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Document Type:Latin Dissertation
Language of Document:English
Record Number:52713
Doc. No:TL22667
Call number:‭3391622‬
Main Entry:Mohammad Mehedy Masud
Title & Author:Adaptive classification of scarcely labeled and evolving data streamsMohammad Mehedy Masud
College:The University of Texas at Dallas
Date:2009
Degree:Ph.D.
student score:2009
Page No:166
Abstract:In this dissertation we propose solutions to four major problems encountered by data stream classification, namely, infinite length, concept-drift, concept-evolution and limited labeled data . Traditional data stream classification techniques address only the infinite length and concept-drift problems. Data streams are continuous flows of data, such as network traffic, sensor data and call center records. The goal of data stream classification is to build a model using past labeled data and use the model to predict the class labels of future instances. Data streams are inherently infinite in length. Concept-drift occurs in data streams when the underlying concept of the data changes over time, and concept-evolution occurs when new classes evolve. Data streams that flow at high speed also suffer from scarcity of labeled data since it is impossible to manually label all the data points in the stream. We propose three different techniques to address these problems. First, we propose efficient solutions to the infinite length and concept-drift problems using an ensemble classification approach. It solves the infinite length problem by dividing the stream into equal sized chunks such that each chunk can be stored and processed in main memory. It builds v classification models from r consecutive chunks using v -fold cross-validation type partitioning. An ensemble of such models is used to classify unlabeled data. Concept-drift is addressed by periodically updating the ensemble with newer models. Second, we provide a novel class detection technique for data streams, that addresses the concept-evolution problem in addition to addressing the infinite length and concept-drift problems. To the best of our knowledge, this is the first work that addresses the concept-evolution problem in a data stream classification framework. Our proposed technique automatically detects the presence of a novel class in data streams by analyzing and quantifying the cohesion among the unlabeled test instances, and separation of the test instances from the training data. Finally, the limited labeled data problem is addressed by building a stream classification model with scarcely labeled training data using semi-supervised clustering and ensemble classification approach. Our techniques outperform state-of-the-art data stream classification techniques on a number of benchmark stream datasets.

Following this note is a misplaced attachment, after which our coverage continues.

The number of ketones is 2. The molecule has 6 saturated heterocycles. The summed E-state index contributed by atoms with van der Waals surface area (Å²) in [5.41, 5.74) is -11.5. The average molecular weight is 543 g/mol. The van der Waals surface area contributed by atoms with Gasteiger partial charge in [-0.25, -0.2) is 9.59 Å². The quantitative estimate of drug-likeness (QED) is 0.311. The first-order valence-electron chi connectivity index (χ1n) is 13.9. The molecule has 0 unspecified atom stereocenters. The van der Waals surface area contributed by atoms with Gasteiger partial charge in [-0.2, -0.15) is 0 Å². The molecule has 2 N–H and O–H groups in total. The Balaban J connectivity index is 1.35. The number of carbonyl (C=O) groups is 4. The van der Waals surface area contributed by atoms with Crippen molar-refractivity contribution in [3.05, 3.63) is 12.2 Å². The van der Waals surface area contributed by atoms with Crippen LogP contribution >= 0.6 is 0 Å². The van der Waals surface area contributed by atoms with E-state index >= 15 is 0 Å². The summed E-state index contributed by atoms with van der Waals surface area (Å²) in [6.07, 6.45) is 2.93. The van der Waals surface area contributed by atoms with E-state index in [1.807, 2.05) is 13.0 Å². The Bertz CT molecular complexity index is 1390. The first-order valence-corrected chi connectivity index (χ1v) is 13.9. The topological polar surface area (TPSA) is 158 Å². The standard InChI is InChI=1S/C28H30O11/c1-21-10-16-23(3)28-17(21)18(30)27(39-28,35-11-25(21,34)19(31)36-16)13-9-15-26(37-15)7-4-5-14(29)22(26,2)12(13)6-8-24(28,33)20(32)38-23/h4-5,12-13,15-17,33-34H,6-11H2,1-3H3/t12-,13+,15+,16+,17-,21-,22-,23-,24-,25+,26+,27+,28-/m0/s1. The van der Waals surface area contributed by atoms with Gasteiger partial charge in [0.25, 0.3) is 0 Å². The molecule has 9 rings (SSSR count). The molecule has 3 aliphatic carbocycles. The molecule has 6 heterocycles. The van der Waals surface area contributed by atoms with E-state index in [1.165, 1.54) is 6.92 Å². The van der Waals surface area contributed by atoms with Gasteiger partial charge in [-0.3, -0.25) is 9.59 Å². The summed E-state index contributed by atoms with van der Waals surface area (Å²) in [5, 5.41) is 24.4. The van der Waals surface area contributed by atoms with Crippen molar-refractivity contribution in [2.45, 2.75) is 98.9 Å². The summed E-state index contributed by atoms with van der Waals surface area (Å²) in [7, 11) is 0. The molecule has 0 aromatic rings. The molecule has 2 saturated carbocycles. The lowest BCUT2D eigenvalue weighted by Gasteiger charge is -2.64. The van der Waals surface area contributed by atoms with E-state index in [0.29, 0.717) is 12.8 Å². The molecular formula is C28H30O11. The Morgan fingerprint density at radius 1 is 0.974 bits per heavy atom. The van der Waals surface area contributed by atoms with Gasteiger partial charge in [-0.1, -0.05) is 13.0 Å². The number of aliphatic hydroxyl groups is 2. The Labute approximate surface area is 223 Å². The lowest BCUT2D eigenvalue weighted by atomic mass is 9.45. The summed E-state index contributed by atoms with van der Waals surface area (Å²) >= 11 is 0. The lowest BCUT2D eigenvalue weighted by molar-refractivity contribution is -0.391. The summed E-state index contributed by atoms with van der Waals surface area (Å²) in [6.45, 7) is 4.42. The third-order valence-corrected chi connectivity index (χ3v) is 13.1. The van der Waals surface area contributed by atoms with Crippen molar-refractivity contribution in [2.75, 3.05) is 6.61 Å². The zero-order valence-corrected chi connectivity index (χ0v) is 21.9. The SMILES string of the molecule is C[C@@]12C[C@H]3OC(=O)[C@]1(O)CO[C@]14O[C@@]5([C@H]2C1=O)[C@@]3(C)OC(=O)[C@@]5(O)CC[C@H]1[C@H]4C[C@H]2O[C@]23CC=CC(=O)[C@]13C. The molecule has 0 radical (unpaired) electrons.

Subject:Applied sciences; Data mining; Concept-drift; Classification; Data streams; Concept evolution; Semisupervised clustering; Computer science; 0984:Computer science
Added Entry:L. Khan
Added Entry:The University of Texas at Dallas